06/04/2013 05:26 pm ET Updated Aug 04, 2013

The Missing Moral Dimension in the Health Care Debate

A recent report suggests that spending for Medicare will not go up as much as originally projectioned. As Paul Krugman points out in his recent piece in the New York Times, "the long-term upward trend in health care costs -- a trend that has affected private insurance as well as Medicare -- seems to have flattened out significantly over the past few years."

This is good news for those concerned about the costs of providing all Americans with access to quality health care. But it also obscures an element that has been sadly and surprisingly missing from recent health care debates, especially among those vehemently opposed to the Affordable Care Act (Obamacare). That missing element is the moral basis for health care. The political debate has become focused almost entirely on costs rather than on the services those costs help to pay for. By concentrating on costs to the virtual exclusion of everything else, the opponents of providing universal health care want us to believe that health care is an optional consumer commodity, one that consumers can freely choose to obtain or not to obtain depending on their preferences. Among people committed to the libertarian principle that all choices are essentially economic and are to be made by individuals pursuing their own self-interests, it is almost inevitable that everything with a cost attached to it is a commodity, to be chosen or not chosen as one sees fit.

But to treat health care as an optional commodity, which should compete in the market place alongside the option of choosing a large flat-screen TV, fundamentally misunderstands what health care is and why its provision is a moral imperative in a society that claims, however confusingly, to be a moral society. In a family, the health of the members is not normally treated as a commodity whose purchase is optional and whose importance is to be weighed alongside the purchase of a new car or a club membership. When a child is dying of a disease that can be treated, the family does not seriously ask whether it should seek the treatment and forgo the vacation. It places the health of the sick child above everything else. In a family context most people know that the health of those they love is an essential moral necessity not to be compared with truly discretionary options. (As a nation we used to think of national defense in the same way: It was a moral necessity and should be funded by taxes at whatever level was necessary to make it reliable.)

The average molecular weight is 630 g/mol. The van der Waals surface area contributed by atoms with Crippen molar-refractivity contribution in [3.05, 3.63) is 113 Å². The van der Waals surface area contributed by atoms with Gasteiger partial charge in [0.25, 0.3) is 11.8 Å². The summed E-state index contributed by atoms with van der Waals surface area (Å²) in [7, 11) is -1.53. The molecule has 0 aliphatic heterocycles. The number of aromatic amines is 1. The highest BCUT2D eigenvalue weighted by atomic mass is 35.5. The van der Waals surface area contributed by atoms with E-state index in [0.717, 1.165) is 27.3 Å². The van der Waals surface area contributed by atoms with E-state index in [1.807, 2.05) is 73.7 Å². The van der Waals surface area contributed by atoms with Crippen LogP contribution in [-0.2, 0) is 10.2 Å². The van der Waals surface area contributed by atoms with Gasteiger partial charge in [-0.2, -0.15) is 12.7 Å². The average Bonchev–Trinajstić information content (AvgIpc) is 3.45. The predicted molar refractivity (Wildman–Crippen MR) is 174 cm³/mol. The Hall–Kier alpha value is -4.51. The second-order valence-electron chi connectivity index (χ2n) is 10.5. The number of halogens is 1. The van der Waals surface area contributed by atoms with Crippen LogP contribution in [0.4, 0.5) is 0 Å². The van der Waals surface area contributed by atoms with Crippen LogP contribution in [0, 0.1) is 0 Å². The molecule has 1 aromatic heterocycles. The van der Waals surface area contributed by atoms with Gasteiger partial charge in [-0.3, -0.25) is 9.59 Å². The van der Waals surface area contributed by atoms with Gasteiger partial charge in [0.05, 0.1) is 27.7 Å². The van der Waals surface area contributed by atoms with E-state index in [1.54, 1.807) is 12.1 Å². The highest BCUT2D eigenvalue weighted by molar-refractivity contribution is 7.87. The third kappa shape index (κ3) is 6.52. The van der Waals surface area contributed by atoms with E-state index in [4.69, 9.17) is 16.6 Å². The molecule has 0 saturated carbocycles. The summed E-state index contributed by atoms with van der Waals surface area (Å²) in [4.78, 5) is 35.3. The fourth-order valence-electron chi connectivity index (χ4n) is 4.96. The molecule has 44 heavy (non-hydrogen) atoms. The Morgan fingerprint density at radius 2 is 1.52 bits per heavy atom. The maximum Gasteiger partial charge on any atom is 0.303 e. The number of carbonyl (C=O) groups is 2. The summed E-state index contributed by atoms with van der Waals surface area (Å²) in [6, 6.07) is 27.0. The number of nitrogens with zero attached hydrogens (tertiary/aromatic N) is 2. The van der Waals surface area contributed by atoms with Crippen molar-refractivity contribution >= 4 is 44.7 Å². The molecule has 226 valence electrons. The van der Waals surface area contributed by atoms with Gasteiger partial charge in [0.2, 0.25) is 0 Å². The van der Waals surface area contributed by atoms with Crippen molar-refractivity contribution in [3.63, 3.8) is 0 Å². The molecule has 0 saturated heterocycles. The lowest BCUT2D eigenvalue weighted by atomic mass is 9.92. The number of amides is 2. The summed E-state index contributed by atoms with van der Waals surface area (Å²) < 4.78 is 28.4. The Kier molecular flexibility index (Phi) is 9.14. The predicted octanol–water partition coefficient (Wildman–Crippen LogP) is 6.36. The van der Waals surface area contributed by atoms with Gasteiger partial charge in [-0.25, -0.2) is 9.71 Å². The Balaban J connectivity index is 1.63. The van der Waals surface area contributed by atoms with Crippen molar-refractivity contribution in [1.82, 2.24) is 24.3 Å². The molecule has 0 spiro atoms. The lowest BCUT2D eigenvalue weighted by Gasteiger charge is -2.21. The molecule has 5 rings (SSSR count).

Now this is not to say that the costs of medical care are irrelevant: Under our present health care system, taking care of the ill is often a matter of how much one can afford to pay for it, whether out of pocket or through insurance. And there are legitimate questions about how to make the provision of health care as cost-effective as possible. The U.S. spends far more of its health dollars on overly expensive treatments as compared with the rest of the developed world and often with far less successful treatment outcomes. There are enormous savings that can be found not only by subjecting our treatment regimens to rigorous analysis and best-practices comparison. There would be significant economies in moving to a universal single-payer system which would eliminate the dubious contributions of numerous private health insurers who must of necessity treat health care as a consumer product the sale of which can make a profit for them. But even with all the savings that can be obtained by making the system more effective and efficient we are still left with the moral dimension: Health care is not a commodity to be purchased or abstained from on the basis of individual preference. Health care for all is good for the individual as well as for the society as a whole.

Addressing health needs is a moral obligation because health is essential to the well-being and flourishing of all persons. And it is more than a personal good; it is a social good. The best health care possible should be provided to all members of any society that claims to be looking after the common good or the general welfare of the people. That is why its partial provision through a society-based program, Medicare, is called an entitlement. An entitlement, despite the bad odor the conservatives believe emanates from that word, is a moral term derived from a socially accepted moral obligation. As such, it ought not to be treated as a "discretionary" economic expenditure. It is shocking that a political party that has clothed itself in the mantle of morality has failed utterly to articulate the moral basis of health care or to offer any moral justification for overturning Obamacare or any alternative moral vision for what would replace it. Leaving millions uninsured, as the state of Texas continues to do, is a moral scandal. A political party that cannot address the provision of health care in moral terms has forfeited its right to speak for moral values in America. Once our moral obligation to provide health care to all has been accepted the way will be clear to figuring out as realistically as possible how to provide it efficiently and effectively. But if the moral dimension of the debate is ignored, health care will be treated as having no more moral claim on our resources than does the demand that social taxes pay for my desire for a month's vacation in the Alps.